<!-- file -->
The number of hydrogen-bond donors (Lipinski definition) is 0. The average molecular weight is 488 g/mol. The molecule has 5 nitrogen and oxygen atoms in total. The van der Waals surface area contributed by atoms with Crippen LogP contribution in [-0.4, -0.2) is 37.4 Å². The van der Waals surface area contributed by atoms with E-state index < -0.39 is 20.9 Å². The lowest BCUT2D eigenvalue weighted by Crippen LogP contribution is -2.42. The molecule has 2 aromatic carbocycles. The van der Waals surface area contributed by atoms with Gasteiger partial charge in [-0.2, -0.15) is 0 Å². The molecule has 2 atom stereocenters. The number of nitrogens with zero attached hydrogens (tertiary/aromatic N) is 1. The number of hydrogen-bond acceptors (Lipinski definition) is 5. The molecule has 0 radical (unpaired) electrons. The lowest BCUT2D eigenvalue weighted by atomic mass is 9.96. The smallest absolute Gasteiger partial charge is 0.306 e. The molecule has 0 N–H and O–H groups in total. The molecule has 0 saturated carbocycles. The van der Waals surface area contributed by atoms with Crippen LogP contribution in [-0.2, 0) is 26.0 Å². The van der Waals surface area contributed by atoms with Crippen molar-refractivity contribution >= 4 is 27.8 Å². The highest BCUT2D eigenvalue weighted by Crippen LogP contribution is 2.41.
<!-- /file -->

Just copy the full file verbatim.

The number of hydrogen-bond donors (Lipinski definition) is 0. The average molecular weight is 488 g/mol. The molecule has 5 nitrogen and oxygen atoms in total. The van der Waals surface area contributed by atoms with Crippen LogP contribution in [-0.4, -0.2) is 37.4 Å². The van der Waals surface area contributed by atoms with E-state index < -0.39 is 20.9 Å². The lowest BCUT2D eigenvalue weighted by Crippen LogP contribution is -2.42. The molecule has 2 aromatic carbocycles. The van der Waals surface area contributed by atoms with Gasteiger partial charge in [-0.2, -0.15) is 0 Å². The molecule has 2 atom stereocenters. The number of nitrogens with zero attached hydrogens (tertiary/aromatic N) is 1. The number of hydrogen-bond acceptors (Lipinski definition) is 5. The molecule has 0 radical (unpaired) electrons. The lowest BCUT2D eigenvalue weighted by atomic mass is 9.96. The smallest absolute Gasteiger partial charge is 0.306 e. The molecule has 0 N–H and O–H groups in total. The molecule has 0 saturated carbocycles. The van der Waals surface area contributed by atoms with Crippen LogP contribution in [-0.2, 0) is 26.0 Å². The van der Waals surface area contributed by atoms with Crippen molar-refractivity contribution >= 4 is 27.8 Å². The highest BCUT2D eigenvalue weighted by Crippen LogP contribution is 2.41.